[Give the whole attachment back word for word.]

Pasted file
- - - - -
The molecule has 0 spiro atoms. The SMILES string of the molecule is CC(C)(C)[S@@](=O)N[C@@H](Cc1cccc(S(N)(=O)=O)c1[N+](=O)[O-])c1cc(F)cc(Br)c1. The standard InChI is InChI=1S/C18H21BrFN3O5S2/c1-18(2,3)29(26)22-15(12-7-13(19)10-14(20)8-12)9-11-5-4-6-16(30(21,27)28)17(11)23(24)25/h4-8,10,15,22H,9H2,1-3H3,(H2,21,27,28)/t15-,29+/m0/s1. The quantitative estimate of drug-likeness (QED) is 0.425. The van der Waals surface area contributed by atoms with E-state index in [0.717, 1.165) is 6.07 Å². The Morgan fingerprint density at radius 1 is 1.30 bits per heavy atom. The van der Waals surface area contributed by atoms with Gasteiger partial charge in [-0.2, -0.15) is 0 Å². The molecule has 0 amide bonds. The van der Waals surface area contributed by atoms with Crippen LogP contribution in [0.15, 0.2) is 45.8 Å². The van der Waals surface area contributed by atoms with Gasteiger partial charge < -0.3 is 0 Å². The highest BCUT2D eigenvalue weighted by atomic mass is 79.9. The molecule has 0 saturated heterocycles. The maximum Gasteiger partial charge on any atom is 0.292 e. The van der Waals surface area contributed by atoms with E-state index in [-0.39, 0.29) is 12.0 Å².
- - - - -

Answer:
The molecule has 0 spiro atoms. The SMILES string of the molecule is CC(C)(C)[S@@](=O)N[C@@H](Cc1cccc(S(N)(=O)=O)c1[N+](=O)[O-])c1cc(F)cc(Br)c1. The standard InChI is InChI=1S/C18H21BrFN3O5S2/c1-18(2,3)29(26)22-15(12-7-13(19)10-14(20)8-12)9-11-5-4-6-16(30(21,27)28)17(11)23(24)25/h4-8,10,15,22H,9H2,1-3H3,(H2,21,27,28)/t15-,29+/m0/s1. The quantitative estimate of drug-likeness (QED) is 0.425. The van der Waals surface area contributed by atoms with E-state index in [0.717, 1.165) is 6.07 Å². The Morgan fingerprint density at radius 1 is 1.30 bits per heavy atom. The van der Waals surface area contributed by atoms with Gasteiger partial charge in [-0.2, -0.15) is 0 Å². The molecule has 0 amide bonds. The van der Waals surface area contributed by atoms with Crippen LogP contribution in [0.15, 0.2) is 45.8 Å². The van der Waals surface area contributed by atoms with Gasteiger partial charge < -0.3 is 0 Å². The highest BCUT2D eigenvalue weighted by atomic mass is 79.9. The molecule has 0 saturated heterocycles. The maximum Gasteiger partial charge on any atom is 0.292 e. The van der Waals surface area contributed by atoms with E-state index in [-0.39, 0.29) is 12.0 Å².